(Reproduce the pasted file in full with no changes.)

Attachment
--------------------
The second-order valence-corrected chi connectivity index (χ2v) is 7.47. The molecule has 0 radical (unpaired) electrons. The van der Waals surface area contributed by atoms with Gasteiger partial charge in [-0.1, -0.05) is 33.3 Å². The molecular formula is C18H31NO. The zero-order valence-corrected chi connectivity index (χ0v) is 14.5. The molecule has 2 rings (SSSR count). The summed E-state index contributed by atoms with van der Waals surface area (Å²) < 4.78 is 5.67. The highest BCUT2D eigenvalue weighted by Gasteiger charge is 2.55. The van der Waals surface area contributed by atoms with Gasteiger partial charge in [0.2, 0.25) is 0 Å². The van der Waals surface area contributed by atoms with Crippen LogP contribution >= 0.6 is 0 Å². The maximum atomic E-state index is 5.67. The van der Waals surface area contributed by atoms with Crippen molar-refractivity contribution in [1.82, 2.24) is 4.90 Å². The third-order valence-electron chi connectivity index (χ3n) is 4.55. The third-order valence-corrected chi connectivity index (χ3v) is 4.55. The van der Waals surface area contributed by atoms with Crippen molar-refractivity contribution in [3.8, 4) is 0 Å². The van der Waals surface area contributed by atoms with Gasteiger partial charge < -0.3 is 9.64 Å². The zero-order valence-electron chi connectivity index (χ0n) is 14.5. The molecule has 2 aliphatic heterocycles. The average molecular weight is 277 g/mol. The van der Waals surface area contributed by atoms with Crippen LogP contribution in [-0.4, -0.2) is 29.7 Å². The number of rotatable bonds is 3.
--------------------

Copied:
The second-order valence-corrected chi connectivity index (χ2v) is 7.47. The molecule has 0 radical (unpaired) electrons. The van der Waals surface area contributed by atoms with Gasteiger partial charge in [-0.1, -0.05) is 33.3 Å². The molecular formula is C18H31NO. The zero-order valence-corrected chi connectivity index (χ0v) is 14.5. The molecule has 2 rings (SSSR count). The summed E-state index contributed by atoms with van der Waals surface area (Å²) < 4.78 is 5.67. The highest BCUT2D eigenvalue weighted by Gasteiger charge is 2.55. The van der Waals surface area contributed by atoms with Gasteiger partial charge in [0.2, 0.25) is 0 Å². The van der Waals surface area contributed by atoms with Crippen LogP contribution >= 0.6 is 0 Å². The maximum atomic E-state index is 5.67. The van der Waals surface area contributed by atoms with Crippen molar-refractivity contribution in [1.82, 2.24) is 4.90 Å². The third-order valence-electron chi connectivity index (χ3n) is 4.55. The third-order valence-corrected chi connectivity index (χ3v) is 4.55. The van der Waals surface area contributed by atoms with Crippen molar-refractivity contribution in [3.8, 4) is 0 Å². The van der Waals surface area contributed by atoms with Gasteiger partial charge < -0.3 is 9.64 Å². The zero-order valence-electron chi connectivity index (χ0n) is 14.5. The molecule has 2 aliphatic heterocycles. The average molecular weight is 277 g/mol. The van der Waals surface area contributed by atoms with Crippen LogP contribution in [-0.4, -0.2) is 29.7 Å². The number of rotatable bonds is 3.